#StillJustMe is an advocacy campaign works to break down stigma around mental health difficulties.
Eating disorders, depression and anxiety, schizophrenia and psychosis, and addiction are among the most poorly-understood and highly-stigmatised mental health difficulties, both in Ireland and across the globe. For anyone experiencing mental health challenges, stigma can be a barrier to seeking help.
#StillJustMe aims to change this.
#StillJustMe aims to show anyone who might be experiencing mental health difficulties that they are not alone: there are supports available and recovery is always possible.
As part of this campaign, a series of short films and blogs from mental health experts and those with lived experience of mental health difficulties shine a light on some of the most prevalent mental health issues facing Irish society.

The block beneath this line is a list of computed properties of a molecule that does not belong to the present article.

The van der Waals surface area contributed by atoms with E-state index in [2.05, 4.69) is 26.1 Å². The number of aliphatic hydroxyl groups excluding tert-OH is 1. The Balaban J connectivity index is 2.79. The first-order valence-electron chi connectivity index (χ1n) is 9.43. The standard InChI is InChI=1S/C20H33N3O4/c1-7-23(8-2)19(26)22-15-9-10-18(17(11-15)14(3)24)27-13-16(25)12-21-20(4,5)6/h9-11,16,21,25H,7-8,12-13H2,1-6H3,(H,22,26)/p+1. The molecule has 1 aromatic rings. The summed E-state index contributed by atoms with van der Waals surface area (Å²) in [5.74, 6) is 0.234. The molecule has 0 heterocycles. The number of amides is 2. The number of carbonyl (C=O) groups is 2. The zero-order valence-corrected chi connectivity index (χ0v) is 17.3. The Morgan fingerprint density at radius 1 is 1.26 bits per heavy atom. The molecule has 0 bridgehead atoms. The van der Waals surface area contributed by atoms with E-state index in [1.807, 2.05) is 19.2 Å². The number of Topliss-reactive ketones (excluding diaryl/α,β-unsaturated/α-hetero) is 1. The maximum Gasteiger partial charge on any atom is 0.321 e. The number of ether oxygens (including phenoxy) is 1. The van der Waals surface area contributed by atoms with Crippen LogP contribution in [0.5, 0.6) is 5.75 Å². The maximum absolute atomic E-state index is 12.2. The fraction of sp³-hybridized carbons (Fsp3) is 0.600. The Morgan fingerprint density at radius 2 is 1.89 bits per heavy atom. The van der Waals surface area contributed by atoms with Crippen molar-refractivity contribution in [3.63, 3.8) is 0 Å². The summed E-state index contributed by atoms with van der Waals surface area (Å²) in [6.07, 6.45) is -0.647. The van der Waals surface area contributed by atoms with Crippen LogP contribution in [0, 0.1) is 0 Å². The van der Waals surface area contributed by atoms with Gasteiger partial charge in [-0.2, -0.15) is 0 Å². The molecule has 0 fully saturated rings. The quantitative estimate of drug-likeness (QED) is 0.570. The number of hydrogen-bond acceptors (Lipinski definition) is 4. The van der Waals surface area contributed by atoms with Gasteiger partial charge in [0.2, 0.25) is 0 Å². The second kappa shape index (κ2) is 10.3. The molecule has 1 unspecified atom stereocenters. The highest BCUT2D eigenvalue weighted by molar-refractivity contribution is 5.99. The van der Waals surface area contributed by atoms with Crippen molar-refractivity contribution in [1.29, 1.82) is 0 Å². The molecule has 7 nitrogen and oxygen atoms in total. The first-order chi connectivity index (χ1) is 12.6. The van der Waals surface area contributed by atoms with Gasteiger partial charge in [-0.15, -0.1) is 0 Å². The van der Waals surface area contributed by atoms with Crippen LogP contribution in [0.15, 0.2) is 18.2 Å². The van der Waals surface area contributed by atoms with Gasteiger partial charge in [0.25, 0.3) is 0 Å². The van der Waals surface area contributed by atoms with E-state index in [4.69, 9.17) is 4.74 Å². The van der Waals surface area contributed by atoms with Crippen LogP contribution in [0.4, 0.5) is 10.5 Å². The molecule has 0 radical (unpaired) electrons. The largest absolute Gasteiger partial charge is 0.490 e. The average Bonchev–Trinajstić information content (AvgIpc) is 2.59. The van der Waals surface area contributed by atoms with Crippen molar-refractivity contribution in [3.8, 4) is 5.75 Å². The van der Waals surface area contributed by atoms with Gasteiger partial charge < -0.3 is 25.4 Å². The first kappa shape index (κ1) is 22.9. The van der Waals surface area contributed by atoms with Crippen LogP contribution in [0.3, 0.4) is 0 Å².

Divided into four phases, each short film from #StillJustMe focuses on a different mental health issue and was launched to coincide with an international awareness day.
You can watch these films and read the pieces accompanying them all below.
Our #StillJustMe film focusing on psychosis launched to mark the birthday of Lucia Joyce, James Joyce’s daughter who experienced schizophrenia. Psychosis is a distressing difficulty in which thoughts and emotions make it hard to determine what is reality and what is not.
On International Day Against Drug Abuse and Illicit Trafficking, we launched our #StillJustMe series focusing on substance use disorders, stigma, and recovery. Recovery is possible, one step at a time, creating the opportunity to break free from the chains of that substance to a new version of you.
Depression affects one in two people in Ireland. The #StillJustMe series on depression launched to mark World Health Day.
In Ireland, 200,000 people struggle with eating disorders. Every day is a fight.